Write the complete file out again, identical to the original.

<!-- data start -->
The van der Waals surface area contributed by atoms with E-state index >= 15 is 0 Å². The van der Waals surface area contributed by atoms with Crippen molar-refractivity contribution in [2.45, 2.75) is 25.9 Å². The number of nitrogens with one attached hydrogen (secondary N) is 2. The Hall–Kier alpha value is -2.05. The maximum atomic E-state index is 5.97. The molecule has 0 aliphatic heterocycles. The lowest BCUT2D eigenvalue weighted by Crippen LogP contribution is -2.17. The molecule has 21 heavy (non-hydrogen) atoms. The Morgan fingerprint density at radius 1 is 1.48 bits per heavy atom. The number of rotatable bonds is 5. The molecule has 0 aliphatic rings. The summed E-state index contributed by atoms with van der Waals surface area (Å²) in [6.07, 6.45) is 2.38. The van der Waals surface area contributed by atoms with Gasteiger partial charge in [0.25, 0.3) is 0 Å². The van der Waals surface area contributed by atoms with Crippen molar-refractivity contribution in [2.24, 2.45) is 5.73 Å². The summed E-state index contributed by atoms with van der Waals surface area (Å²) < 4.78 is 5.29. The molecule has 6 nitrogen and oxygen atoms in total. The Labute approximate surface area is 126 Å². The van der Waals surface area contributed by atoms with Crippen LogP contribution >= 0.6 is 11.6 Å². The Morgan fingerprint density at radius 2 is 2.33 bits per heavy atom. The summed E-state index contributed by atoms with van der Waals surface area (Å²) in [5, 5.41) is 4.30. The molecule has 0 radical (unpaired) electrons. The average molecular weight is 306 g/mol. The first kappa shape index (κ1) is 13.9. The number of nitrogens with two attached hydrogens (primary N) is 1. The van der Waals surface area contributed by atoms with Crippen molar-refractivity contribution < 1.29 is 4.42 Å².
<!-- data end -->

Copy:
The van der Waals surface area contributed by atoms with E-state index >= 15 is 0 Å². The van der Waals surface area contributed by atoms with Crippen molar-refractivity contribution in [2.45, 2.75) is 25.9 Å². The number of nitrogens with one attached hydrogen (secondary N) is 2. The Hall–Kier alpha value is -2.05. The maximum atomic E-state index is 5.97. The molecule has 0 aliphatic heterocycles. The lowest BCUT2D eigenvalue weighted by Crippen LogP contribution is -2.17. The molecule has 21 heavy (non-hydrogen) atoms. The Morgan fingerprint density at radius 1 is 1.48 bits per heavy atom. The number of rotatable bonds is 5. The molecule has 0 aliphatic rings. The summed E-state index contributed by atoms with van der Waals surface area (Å²) in [6.07, 6.45) is 2.38. The van der Waals surface area contributed by atoms with Gasteiger partial charge in [0.25, 0.3) is 0 Å². The van der Waals surface area contributed by atoms with Crippen molar-refractivity contribution in [2.24, 2.45) is 5.73 Å². The summed E-state index contributed by atoms with van der Waals surface area (Å²) < 4.78 is 5.29. The molecule has 6 nitrogen and oxygen atoms in total. The Labute approximate surface area is 126 Å². The van der Waals surface area contributed by atoms with Crippen LogP contribution >= 0.6 is 11.6 Å². The Morgan fingerprint density at radius 2 is 2.33 bits per heavy atom. The summed E-state index contributed by atoms with van der Waals surface area (Å²) in [5, 5.41) is 4.30. The molecule has 0 radical (unpaired) electrons. The average molecular weight is 306 g/mol. The first kappa shape index (κ1) is 13.9. The number of nitrogens with two attached hydrogens (primary N) is 1. The van der Waals surface area contributed by atoms with Crippen molar-refractivity contribution < 1.29 is 4.42 Å².